# Can you always derive a public Bitcoin address from a message and a random signature?

Let's say my Bitcoin address is `1Nu5mzpUD9A7daZ76QJEsBfkBjCWVLh7pJ` and I sign the message `random-challenge` with its private key.

The result is :

``````IAjU1mpvy70Li2Q1jDaNJKaQudaAJia1oF9SYJ8HGGuNffT9ERmc77WgPMONPLHKAhO8d0bhDF5Nvn+AUzS6R04=
``````

Bitcoin uses a unique property of ECDSQ which allow to calculate the public key from the message and signature. So if I send to the recipient the above message and signatures he/she will be able to get my address `1Nu5mzpUD9A7daZ76QJEsBfkBjCWVLh7pJ`

Now, if I send the same signature and a completely different message, will it derive all the time a valid random Bitcoin address ? And if yes, doesn't this have some serious security implication allowing people to prove they control an address without having the private key ?

• If you change the message, the signature won't verify. You might be able to compute a value that looks like an address, but nobody will believe it's an address that you control. Apr 3, 2014 at 15:23
• How can they make the difference between a real address and an address (valid) that I forged/extracted from the message and signature ? Apr 3, 2014 at 15:37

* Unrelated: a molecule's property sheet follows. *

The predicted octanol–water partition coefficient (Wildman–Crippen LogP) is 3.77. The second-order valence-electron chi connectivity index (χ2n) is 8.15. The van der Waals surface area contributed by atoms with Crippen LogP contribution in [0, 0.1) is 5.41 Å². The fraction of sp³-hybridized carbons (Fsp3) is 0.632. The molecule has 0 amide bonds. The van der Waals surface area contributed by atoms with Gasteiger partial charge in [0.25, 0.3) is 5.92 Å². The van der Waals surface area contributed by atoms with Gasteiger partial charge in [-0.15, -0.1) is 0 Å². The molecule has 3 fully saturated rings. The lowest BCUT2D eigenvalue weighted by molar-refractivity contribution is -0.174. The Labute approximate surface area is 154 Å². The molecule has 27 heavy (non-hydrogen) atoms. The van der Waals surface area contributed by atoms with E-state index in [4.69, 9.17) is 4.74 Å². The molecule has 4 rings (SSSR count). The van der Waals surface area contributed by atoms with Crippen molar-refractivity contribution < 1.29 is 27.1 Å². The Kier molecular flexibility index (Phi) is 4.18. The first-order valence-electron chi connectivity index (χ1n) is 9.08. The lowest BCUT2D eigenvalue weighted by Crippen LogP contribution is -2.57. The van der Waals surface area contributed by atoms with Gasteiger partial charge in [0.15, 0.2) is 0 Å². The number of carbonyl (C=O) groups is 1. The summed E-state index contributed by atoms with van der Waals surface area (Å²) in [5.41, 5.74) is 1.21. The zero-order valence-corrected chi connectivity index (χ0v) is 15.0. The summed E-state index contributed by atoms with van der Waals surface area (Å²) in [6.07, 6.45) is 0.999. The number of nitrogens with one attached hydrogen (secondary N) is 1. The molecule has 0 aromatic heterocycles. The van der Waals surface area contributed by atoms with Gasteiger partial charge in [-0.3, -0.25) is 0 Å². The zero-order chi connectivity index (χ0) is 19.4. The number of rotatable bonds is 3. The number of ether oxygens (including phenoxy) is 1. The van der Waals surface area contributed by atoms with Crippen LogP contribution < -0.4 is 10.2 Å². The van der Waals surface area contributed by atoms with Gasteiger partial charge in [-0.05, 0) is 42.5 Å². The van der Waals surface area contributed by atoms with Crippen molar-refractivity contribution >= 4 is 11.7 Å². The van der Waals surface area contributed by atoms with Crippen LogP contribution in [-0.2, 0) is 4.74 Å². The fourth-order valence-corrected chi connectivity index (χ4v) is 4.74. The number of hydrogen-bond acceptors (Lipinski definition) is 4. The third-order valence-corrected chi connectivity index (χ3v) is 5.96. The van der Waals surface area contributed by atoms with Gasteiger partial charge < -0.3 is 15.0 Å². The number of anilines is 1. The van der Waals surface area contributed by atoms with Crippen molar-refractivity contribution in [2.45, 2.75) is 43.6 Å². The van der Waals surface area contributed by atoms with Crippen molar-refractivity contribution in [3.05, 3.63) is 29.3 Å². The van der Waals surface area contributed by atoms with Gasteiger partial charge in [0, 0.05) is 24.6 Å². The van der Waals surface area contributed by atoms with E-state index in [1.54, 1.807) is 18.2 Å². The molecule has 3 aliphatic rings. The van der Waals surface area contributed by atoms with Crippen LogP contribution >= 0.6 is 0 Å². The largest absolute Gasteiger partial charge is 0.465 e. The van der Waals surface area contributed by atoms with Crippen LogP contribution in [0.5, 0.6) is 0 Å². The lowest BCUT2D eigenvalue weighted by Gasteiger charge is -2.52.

• No, that's what I'm saying. You don't tell the difference by looking at the address, but by seeing whether the signature verifies correctly. Apr 3, 2014 at 15:39
• But it does verify ! I took a valid signature, I took a random message, and I found an address where verify_signature(signature, random message, forged address) is true Apr 3, 2014 at 15:43
• I may not be understanding what you are doing. Can you give a complete example? Apr 3, 2014 at 19:26

Now, if I send the same signature and a completely different message, will it derive all the time a valid random Bitcoin address ?

Yes.

And if yes, doesn't this have some serious security implication allowing people to prove they control an address without having the private key ?

No. In order to prove you control an address, you must do much more than just produce a signature generated by that address. Otherwise, if you were in possession of anyone else's proof, you could claim it as your own.

The validation process consists of three steps:

1) Ensure the signature correctly signs the message.

2) Ensure the public key used for the signatures matches the Bitcoin address you are expecting proof of.

3) Make sure the signed payload actually proves the person you think controls the address.

Your mutilation would break step 1. Since you're changing the message, the signature no longer signs the message.

The `verifymessage` command does steps 1 and 2. Step 3 must be done by higher-level code depending on the context.